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by Mark Putnam
Earth science is not just about geology and geophysics anymore, and the Department of Geosciences at the University of Houston is broadening the field.

The department’s expanded focus includes successful research programs like the Institute for Multi-dimensional Air Quality Studies (IMAQS) and the new bachelor of science degree in environmental science. In addition, the department has proposed new MS and PhD programs in atmospheric sciences. Investigations of the earth’s air quality, air and ocean circulation, and weather systems leads to improved living conditions and quality of life and helps attract more students to earth sciences.

“Questions concerning atmospheric sciences, local and global air quality, and global climate change are some of the most critical issues of our day,” explains John Casey, chair of the Department of Geosciences. “Today, students are increasingly interested in problems of the environment and sustainable development.”

The university is beginning to gain significant notoriety for its increasing contributions to earth system science.

Scientists from IMAQS are currently collaborating on the Texas Air Quality Study II (TexAQS II).  The goal of this project is to gain a better understanding of Houston’s unique atmospheric chemistry and the problems it poses to the community. The study is capitalizing on the UH Moody Tower Atmospheric Chemistry Facility and other resources unique to the university. In addition, UH atmospheric scientists now provide 48-hour ozone forecasting, updated daily for the Houston region on the IMAQS Web site.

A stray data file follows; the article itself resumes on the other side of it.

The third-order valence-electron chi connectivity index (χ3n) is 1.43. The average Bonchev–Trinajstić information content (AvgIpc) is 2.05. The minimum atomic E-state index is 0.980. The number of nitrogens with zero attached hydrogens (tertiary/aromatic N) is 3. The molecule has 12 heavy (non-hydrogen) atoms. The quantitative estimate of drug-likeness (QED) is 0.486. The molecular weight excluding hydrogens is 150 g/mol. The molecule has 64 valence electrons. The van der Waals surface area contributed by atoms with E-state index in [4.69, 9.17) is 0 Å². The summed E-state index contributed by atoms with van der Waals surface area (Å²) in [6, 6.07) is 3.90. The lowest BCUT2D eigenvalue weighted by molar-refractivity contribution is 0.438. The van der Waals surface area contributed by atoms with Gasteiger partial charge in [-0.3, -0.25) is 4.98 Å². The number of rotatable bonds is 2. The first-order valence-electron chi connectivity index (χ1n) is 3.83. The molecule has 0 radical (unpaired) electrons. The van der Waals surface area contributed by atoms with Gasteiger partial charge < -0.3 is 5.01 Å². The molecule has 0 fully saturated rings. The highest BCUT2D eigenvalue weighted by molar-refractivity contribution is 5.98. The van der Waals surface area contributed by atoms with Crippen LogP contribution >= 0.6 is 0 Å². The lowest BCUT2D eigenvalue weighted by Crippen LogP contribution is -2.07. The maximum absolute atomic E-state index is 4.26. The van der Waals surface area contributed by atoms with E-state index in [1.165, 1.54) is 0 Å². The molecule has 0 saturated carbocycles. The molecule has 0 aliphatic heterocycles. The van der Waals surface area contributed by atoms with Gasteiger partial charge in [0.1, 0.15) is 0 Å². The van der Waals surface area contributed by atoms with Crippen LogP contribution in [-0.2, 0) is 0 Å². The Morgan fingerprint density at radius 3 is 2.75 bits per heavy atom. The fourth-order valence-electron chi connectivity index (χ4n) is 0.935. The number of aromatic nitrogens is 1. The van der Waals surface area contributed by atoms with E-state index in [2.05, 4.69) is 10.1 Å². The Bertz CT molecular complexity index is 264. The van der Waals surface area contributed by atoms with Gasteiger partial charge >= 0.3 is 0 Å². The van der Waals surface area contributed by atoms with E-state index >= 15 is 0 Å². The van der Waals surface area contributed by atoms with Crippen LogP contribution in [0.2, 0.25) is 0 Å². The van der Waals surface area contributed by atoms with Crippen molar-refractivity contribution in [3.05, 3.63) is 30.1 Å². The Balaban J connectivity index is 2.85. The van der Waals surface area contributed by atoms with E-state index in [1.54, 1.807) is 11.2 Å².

The development of research programs in atmospheric sciences also led to UH being voted in as a member of the University Corporation for Atmospheric Research (UCAR) in 2005. The University of Houston is only the fifth Texas university to be granted membership in UCAR.

Dr. Robert Harriss, president of the Houston Advanced Research Center (HARC) and a member of the editorial board of the Journal of Earth System Science Education, believes this is a great opportunity for Houston.

“It’s exciting to see UH investing in the earth and atmospheric sciences. The integration of these disciplines is a crucial element for designing sustainable solutions that address state and national needs.”

Some of the most rapidly growing research areas in the department include atmospheric chemistry, climate change, air quality monitoring, hurricane dynamics, plate tectonics, and applied and earthquake seismology.

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© University of Houston 2006